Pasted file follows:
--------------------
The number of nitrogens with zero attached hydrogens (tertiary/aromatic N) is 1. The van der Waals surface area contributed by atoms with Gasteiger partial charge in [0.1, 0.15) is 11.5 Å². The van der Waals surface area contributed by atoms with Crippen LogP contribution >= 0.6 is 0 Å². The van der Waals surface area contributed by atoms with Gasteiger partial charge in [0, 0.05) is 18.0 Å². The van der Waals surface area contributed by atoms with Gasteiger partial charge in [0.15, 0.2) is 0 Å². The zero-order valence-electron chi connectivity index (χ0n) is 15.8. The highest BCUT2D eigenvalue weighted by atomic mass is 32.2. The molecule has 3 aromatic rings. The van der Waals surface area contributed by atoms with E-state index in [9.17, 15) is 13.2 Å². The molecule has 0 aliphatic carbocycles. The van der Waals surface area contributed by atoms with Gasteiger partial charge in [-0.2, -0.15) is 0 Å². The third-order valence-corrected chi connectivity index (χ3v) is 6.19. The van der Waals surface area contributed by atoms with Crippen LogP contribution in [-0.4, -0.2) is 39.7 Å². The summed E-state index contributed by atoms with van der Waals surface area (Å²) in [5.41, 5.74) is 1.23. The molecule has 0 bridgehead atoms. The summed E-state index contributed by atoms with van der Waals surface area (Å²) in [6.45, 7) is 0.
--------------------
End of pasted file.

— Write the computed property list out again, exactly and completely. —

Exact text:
The number of nitrogens with zero attached hydrogens (tertiary/aromatic N) is 1. The van der Waals surface area contributed by atoms with Gasteiger partial charge in [0.1, 0.15) is 11.5 Å². The van der Waals surface area contributed by atoms with Crippen LogP contribution >= 0.6 is 0 Å². The van der Waals surface area contributed by atoms with Gasteiger partial charge in [0, 0.05) is 18.0 Å². The van der Waals surface area contributed by atoms with Gasteiger partial charge in [0.15, 0.2) is 0 Å². The zero-order valence-electron chi connectivity index (χ0n) is 15.8. The highest BCUT2D eigenvalue weighted by atomic mass is 32.2. The molecule has 3 aromatic rings. The van der Waals surface area contributed by atoms with E-state index in [9.17, 15) is 13.2 Å². The molecule has 0 aliphatic carbocycles. The van der Waals surface area contributed by atoms with Gasteiger partial charge in [-0.2, -0.15) is 0 Å². The third-order valence-corrected chi connectivity index (χ3v) is 6.19. The van der Waals surface area contributed by atoms with Crippen LogP contribution in [-0.4, -0.2) is 39.7 Å². The summed E-state index contributed by atoms with van der Waals surface area (Å²) in [5.41, 5.74) is 1.23. The molecule has 0 bridgehead atoms. The summed E-state index contributed by atoms with van der Waals surface area (Å²) in [6.45, 7) is 0.